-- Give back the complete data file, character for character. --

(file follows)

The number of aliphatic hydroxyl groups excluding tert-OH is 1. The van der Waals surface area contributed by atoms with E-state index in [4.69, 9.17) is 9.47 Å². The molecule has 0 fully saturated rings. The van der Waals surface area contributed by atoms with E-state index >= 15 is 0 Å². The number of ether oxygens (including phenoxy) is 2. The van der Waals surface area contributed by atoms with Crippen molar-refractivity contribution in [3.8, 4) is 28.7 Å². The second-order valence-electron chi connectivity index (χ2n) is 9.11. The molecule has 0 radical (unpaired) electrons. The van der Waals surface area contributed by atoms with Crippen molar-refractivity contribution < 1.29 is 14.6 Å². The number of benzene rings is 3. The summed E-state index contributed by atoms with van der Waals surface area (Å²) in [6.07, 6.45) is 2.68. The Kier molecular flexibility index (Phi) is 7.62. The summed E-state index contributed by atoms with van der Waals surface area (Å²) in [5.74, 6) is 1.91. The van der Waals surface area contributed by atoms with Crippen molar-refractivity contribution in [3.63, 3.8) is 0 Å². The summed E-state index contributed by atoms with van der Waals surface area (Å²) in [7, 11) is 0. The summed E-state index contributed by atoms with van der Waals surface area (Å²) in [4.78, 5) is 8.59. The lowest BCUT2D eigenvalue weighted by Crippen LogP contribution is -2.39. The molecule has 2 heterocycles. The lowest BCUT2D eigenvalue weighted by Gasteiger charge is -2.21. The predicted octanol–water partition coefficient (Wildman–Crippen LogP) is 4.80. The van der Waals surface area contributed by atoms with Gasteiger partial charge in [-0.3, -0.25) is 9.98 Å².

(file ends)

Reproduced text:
The number of aliphatic hydroxyl groups excluding tert-OH is 1. The van der Waals surface area contributed by atoms with E-state index in [4.69, 9.17) is 9.47 Å². The molecule has 0 fully saturated rings. The van der Waals surface area contributed by atoms with E-state index >= 15 is 0 Å². The number of ether oxygens (including phenoxy) is 2. The van der Waals surface area contributed by atoms with Crippen molar-refractivity contribution in [3.8, 4) is 28.7 Å². The second-order valence-electron chi connectivity index (χ2n) is 9.11. The molecule has 0 radical (unpaired) electrons. The van der Waals surface area contributed by atoms with Crippen molar-refractivity contribution < 1.29 is 14.6 Å². The number of benzene rings is 3. The summed E-state index contributed by atoms with van der Waals surface area (Å²) in [6.07, 6.45) is 2.68. The Kier molecular flexibility index (Phi) is 7.62. The summed E-state index contributed by atoms with van der Waals surface area (Å²) in [5.74, 6) is 1.91. The van der Waals surface area contributed by atoms with Crippen molar-refractivity contribution in [3.63, 3.8) is 0 Å². The summed E-state index contributed by atoms with van der Waals surface area (Å²) in [7, 11) is 0. The summed E-state index contributed by atoms with van der Waals surface area (Å²) in [4.78, 5) is 8.59. The lowest BCUT2D eigenvalue weighted by Crippen LogP contribution is -2.39. The molecule has 2 heterocycles. The lowest BCUT2D eigenvalue weighted by Gasteiger charge is -2.21. The predicted octanol–water partition coefficient (Wildman–Crippen LogP) is 4.80. The van der Waals surface area contributed by atoms with Gasteiger partial charge in [-0.3, -0.25) is 9.98 Å².